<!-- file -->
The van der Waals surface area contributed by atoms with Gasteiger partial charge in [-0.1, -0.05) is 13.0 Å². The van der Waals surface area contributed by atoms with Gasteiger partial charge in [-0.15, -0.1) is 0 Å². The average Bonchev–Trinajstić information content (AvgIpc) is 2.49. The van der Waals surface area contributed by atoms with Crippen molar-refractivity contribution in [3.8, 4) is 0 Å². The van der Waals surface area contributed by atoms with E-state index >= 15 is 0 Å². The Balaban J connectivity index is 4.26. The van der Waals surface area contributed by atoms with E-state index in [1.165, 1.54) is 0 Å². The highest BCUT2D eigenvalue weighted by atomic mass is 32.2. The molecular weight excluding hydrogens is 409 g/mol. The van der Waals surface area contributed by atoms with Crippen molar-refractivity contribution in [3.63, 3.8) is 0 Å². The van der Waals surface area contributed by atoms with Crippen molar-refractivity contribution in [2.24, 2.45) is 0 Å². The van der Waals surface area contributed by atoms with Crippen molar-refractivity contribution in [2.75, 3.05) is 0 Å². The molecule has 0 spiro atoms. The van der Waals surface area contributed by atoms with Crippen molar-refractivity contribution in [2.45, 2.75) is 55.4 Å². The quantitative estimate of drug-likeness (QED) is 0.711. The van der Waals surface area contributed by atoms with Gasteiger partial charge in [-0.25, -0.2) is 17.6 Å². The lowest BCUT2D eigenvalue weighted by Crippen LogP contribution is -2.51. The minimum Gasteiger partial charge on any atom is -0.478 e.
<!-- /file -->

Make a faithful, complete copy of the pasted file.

The van der Waals surface area contributed by atoms with Gasteiger partial charge in [-0.1, -0.05) is 13.0 Å². The van der Waals surface area contributed by atoms with Gasteiger partial charge in [-0.15, -0.1) is 0 Å². The average Bonchev–Trinajstić information content (AvgIpc) is 2.49. The van der Waals surface area contributed by atoms with Crippen molar-refractivity contribution in [3.8, 4) is 0 Å². The van der Waals surface area contributed by atoms with E-state index >= 15 is 0 Å². The Balaban J connectivity index is 4.26. The van der Waals surface area contributed by atoms with E-state index in [1.165, 1.54) is 0 Å². The highest BCUT2D eigenvalue weighted by atomic mass is 32.2. The molecular weight excluding hydrogens is 409 g/mol. The van der Waals surface area contributed by atoms with Crippen molar-refractivity contribution in [3.63, 3.8) is 0 Å². The van der Waals surface area contributed by atoms with Crippen molar-refractivity contribution in [2.24, 2.45) is 0 Å². The van der Waals surface area contributed by atoms with Crippen molar-refractivity contribution in [2.75, 3.05) is 0 Å². The molecule has 0 spiro atoms. The van der Waals surface area contributed by atoms with Crippen molar-refractivity contribution in [2.45, 2.75) is 55.4 Å². The quantitative estimate of drug-likeness (QED) is 0.711. The van der Waals surface area contributed by atoms with Gasteiger partial charge in [-0.25, -0.2) is 17.6 Å². The lowest BCUT2D eigenvalue weighted by Crippen LogP contribution is -2.51. The minimum Gasteiger partial charge on any atom is -0.478 e.